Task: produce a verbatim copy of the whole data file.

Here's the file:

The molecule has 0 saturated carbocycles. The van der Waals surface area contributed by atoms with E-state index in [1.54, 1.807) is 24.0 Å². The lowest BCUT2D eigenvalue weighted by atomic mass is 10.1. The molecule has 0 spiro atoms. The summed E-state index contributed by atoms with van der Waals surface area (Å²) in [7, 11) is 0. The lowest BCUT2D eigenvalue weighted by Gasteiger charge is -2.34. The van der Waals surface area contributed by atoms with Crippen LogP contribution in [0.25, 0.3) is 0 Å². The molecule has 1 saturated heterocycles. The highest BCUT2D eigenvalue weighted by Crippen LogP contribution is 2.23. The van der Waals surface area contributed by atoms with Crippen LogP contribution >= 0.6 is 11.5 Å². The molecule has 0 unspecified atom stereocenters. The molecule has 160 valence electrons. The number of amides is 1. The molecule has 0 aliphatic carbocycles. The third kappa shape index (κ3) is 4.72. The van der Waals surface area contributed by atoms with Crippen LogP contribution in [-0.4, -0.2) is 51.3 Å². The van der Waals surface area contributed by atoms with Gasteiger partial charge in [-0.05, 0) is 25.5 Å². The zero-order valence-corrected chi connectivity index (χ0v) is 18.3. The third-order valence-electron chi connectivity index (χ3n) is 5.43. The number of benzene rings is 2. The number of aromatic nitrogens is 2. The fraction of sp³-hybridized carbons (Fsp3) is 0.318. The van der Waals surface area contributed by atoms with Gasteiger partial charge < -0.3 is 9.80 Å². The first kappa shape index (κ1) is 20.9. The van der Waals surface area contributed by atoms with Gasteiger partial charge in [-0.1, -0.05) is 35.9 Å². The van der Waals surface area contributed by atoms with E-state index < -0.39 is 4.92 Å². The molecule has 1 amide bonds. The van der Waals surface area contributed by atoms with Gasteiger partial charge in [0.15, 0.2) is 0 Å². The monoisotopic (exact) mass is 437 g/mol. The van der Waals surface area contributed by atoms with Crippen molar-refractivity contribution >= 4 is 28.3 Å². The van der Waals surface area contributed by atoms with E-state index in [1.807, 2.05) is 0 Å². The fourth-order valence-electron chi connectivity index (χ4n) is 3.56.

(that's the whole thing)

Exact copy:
The molecule has 0 saturated carbocycles. The van der Waals surface area contributed by atoms with E-state index in [1.54, 1.807) is 24.0 Å². The lowest BCUT2D eigenvalue weighted by atomic mass is 10.1. The molecule has 0 spiro atoms. The summed E-state index contributed by atoms with van der Waals surface area (Å²) in [7, 11) is 0. The lowest BCUT2D eigenvalue weighted by Gasteiger charge is -2.34. The van der Waals surface area contributed by atoms with Crippen LogP contribution in [0.25, 0.3) is 0 Å². The molecule has 1 saturated heterocycles. The highest BCUT2D eigenvalue weighted by Crippen LogP contribution is 2.23. The van der Waals surface area contributed by atoms with Crippen LogP contribution >= 0.6 is 11.5 Å². The molecule has 0 unspecified atom stereocenters. The molecule has 160 valence electrons. The number of amides is 1. The molecule has 0 aliphatic carbocycles. The third kappa shape index (κ3) is 4.72. The van der Waals surface area contributed by atoms with Crippen LogP contribution in [-0.4, -0.2) is 51.3 Å². The van der Waals surface area contributed by atoms with Gasteiger partial charge in [-0.05, 0) is 25.5 Å². The zero-order valence-corrected chi connectivity index (χ0v) is 18.3. The third-order valence-electron chi connectivity index (χ3n) is 5.43. The number of benzene rings is 2. The number of aromatic nitrogens is 2. The fraction of sp³-hybridized carbons (Fsp3) is 0.318. The van der Waals surface area contributed by atoms with Gasteiger partial charge < -0.3 is 9.80 Å². The first kappa shape index (κ1) is 20.9. The van der Waals surface area contributed by atoms with Gasteiger partial charge in [-0.1, -0.05) is 35.9 Å². The van der Waals surface area contributed by atoms with E-state index < -0.39 is 4.92 Å². The molecule has 1 amide bonds. The van der Waals surface area contributed by atoms with Gasteiger partial charge in [0.15, 0.2) is 0 Å². The monoisotopic (exact) mass is 437 g/mol. The van der Waals surface area contributed by atoms with Crippen molar-refractivity contribution >= 4 is 28.3 Å². The van der Waals surface area contributed by atoms with E-state index in [1.807, 2.05) is 0 Å². The fourth-order valence-electron chi connectivity index (χ4n) is 3.56.